Newton sure is a smart cat and he always has something interesting and compelling to say. We at Cat Faeries do not vaccinate our house cats, ever, so while Newton isn’t quite on the same page as we are, we thought we’d present his viewpoint.
A visit to the vet for an annual checkup is a good idea, although it certainly doesn’t make my top 10 list of fun things to do! The exam is really a team effort involving the veterinarian and the cat caretaker. The caretaker observes activities at home (eating, drinking, playing, cat box use) and is likely to be very familiar with the cat’s body (e.g. lumps, sore areas etc.) Aided with these observations the veterinarian can investigate and recommend any tests needed for a diagnosis, should there be a problem. Many diseases/conditions have a good prognosis for recovery if caught early.
And if there are no problems? Kitty jumps back into the carrier and happily returns home. Wrong. This brings me to the real topic of this column – needles! I hate getting shots. But vaccinations are often part of the annual exam. Are they important for good health? Could they be harmful? Consider these two things the next time Kitty is due for an exam:
- Is it necessary to vaccinate every cat for everything every year?
- When vaccinations are required does your vet use high quality vaccines?
The answer to the first question is no. This article by the American Veterinary Medical Association gives a brief overview of benefits and risks associated with feline vaccinations. https://www.avma.org/About/AlliedOrganizations/Pages/rbbroch.aspx
Don’t be afraid to ask about both frequency and brand of vaccine! Consider this true story. In the late 1990’s Ms. A. took Seymour to the vet for an exam and vaccinations. Yearly vaccines were no longer recommended for Seymour so that was good news. But then came the surprise. On previous visits Dr. Y had injected vaccinations in any convenient place. This time he explained that there was a new agreement among vets to give each type of vaccine in the same location (e.g. Rabies in the right rear leg). Occasionally tumors had been discovered at vaccination sites and if a lump developed it could now be tied to a certain vaccine if all vets followed the same protocol. At first this was mildly disturbing, to say the least. Then he said that the vaccines would be given as low on the leg as possible so an amputation could be done if the tumor proved to be cancerous! Yikes!!!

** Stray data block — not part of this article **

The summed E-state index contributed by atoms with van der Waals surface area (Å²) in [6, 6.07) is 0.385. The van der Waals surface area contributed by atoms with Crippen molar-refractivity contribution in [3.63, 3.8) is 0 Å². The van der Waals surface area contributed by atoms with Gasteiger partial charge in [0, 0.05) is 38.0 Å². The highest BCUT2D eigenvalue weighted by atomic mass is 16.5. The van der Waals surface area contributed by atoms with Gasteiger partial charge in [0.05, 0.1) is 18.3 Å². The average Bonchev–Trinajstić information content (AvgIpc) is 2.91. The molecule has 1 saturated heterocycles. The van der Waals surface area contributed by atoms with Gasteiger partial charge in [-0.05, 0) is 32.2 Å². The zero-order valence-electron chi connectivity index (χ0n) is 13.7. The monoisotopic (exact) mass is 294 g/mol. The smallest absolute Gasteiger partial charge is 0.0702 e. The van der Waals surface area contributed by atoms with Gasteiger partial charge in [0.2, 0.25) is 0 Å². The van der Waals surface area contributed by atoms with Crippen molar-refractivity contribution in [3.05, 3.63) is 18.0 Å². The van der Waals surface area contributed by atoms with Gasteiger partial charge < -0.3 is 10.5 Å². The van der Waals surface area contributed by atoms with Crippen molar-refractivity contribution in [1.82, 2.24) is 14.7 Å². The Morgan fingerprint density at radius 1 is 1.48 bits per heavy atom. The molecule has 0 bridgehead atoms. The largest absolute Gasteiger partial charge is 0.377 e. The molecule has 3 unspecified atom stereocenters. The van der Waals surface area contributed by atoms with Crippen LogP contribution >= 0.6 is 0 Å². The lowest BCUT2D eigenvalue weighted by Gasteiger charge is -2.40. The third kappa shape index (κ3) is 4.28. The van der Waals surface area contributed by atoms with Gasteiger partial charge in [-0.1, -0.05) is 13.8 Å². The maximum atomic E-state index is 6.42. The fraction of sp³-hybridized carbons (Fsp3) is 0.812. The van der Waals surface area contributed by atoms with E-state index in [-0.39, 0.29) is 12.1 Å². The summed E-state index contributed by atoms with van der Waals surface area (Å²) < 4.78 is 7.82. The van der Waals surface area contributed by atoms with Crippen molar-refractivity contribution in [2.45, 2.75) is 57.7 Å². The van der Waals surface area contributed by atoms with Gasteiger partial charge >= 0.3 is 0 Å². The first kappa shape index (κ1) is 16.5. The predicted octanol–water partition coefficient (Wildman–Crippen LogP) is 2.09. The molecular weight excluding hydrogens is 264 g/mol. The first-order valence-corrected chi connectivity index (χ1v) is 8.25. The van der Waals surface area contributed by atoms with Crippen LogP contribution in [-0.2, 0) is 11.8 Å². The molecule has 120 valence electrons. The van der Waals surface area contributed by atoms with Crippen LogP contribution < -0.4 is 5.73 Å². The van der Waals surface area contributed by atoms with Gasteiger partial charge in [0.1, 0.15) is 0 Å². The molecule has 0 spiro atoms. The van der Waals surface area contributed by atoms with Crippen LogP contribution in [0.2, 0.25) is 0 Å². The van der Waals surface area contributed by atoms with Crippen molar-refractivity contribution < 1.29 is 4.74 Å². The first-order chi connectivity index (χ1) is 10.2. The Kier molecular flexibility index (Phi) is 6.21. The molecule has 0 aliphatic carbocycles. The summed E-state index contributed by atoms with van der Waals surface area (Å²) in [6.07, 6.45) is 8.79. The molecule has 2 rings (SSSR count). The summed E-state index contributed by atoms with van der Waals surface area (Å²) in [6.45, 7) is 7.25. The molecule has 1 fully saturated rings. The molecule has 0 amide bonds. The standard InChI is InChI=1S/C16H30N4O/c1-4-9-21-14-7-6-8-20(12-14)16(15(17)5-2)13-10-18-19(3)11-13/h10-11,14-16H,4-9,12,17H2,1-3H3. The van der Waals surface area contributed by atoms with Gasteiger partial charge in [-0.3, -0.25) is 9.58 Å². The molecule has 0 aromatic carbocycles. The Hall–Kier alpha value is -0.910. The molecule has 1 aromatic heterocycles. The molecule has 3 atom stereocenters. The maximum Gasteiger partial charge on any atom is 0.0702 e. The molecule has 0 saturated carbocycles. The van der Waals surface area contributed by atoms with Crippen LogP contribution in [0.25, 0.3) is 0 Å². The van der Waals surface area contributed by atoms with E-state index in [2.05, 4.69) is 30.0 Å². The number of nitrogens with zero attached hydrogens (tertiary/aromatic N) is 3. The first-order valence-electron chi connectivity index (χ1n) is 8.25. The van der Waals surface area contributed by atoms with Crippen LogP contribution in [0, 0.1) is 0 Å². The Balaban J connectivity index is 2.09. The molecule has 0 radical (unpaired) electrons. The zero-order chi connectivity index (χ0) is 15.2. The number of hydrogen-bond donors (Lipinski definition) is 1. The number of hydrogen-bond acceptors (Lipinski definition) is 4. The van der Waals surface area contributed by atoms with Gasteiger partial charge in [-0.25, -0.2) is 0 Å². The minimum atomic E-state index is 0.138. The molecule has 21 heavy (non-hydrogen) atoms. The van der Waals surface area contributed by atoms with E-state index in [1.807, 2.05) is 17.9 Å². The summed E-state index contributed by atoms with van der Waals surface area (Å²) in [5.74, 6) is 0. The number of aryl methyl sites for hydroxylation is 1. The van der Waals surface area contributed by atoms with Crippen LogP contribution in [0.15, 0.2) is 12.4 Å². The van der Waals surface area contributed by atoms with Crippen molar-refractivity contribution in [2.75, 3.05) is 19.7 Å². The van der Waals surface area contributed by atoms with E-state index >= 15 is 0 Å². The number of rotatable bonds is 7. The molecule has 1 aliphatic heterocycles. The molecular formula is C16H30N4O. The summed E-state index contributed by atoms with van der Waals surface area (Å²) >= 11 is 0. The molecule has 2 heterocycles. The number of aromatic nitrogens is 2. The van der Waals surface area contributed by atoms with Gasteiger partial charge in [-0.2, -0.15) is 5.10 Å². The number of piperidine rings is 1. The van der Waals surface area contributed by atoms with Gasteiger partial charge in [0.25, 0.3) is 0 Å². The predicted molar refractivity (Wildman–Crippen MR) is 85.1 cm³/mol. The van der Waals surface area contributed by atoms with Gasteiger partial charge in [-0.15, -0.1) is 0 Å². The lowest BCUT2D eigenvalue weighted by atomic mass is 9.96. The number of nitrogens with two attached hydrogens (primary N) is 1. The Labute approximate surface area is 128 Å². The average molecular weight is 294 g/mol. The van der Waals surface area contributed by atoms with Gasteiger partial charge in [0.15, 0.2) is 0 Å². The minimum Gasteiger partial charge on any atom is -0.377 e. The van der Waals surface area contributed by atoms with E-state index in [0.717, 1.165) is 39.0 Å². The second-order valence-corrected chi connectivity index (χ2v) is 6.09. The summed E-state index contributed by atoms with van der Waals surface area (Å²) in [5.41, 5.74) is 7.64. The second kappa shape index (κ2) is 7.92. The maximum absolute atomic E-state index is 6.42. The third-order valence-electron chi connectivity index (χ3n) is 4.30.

Yes, certain types of vaccines (containing an adjuvant) have been linked to cancerous tumors in cats. (Approximately one in every 10,000 cats will develop this tumor at the vaccination site.) An adjuvant (typically aluminum salt) is added to increase the strength of the immune response. This brings me to question number 2. Vaccines with adjuvant are cheaper, hence their popularity and prevalence despite the quality concern.
Newer, more expensive, vaccines do not require an adjuvant. They confer disease immunity and carry no risk of inducing cancer. One in 10,000 may seem like an acceptable risk to many people. But what if YOUR cat was the ONE?
What can you do to protect Kitty and observe local laws concerning Rabies vaccinations without putting your cat at risk?
- Remember that indoor cats require fewer vaccinations than their outdoor counterparts. Be sure your vet plans vaccinations appropriate for Kitty’s lifestyle. (i.e. no over-vaccination).
- Rabies vaccinations are important both for cats and to protect their human families. However, you can request that your vet draw blood to run a Rabies titer for antibodies. If your cat has adequate immunity a booster Rabies vaccination may be exempted.
- In all cases, if your cat does need vaccinations insist on knowing what type is used. If a) the vet/clinic staff won’t tell you, or b) the vaccines contain adjuvant then refuse the shot(s). Insist on honesty and quality. Your cat will thank you.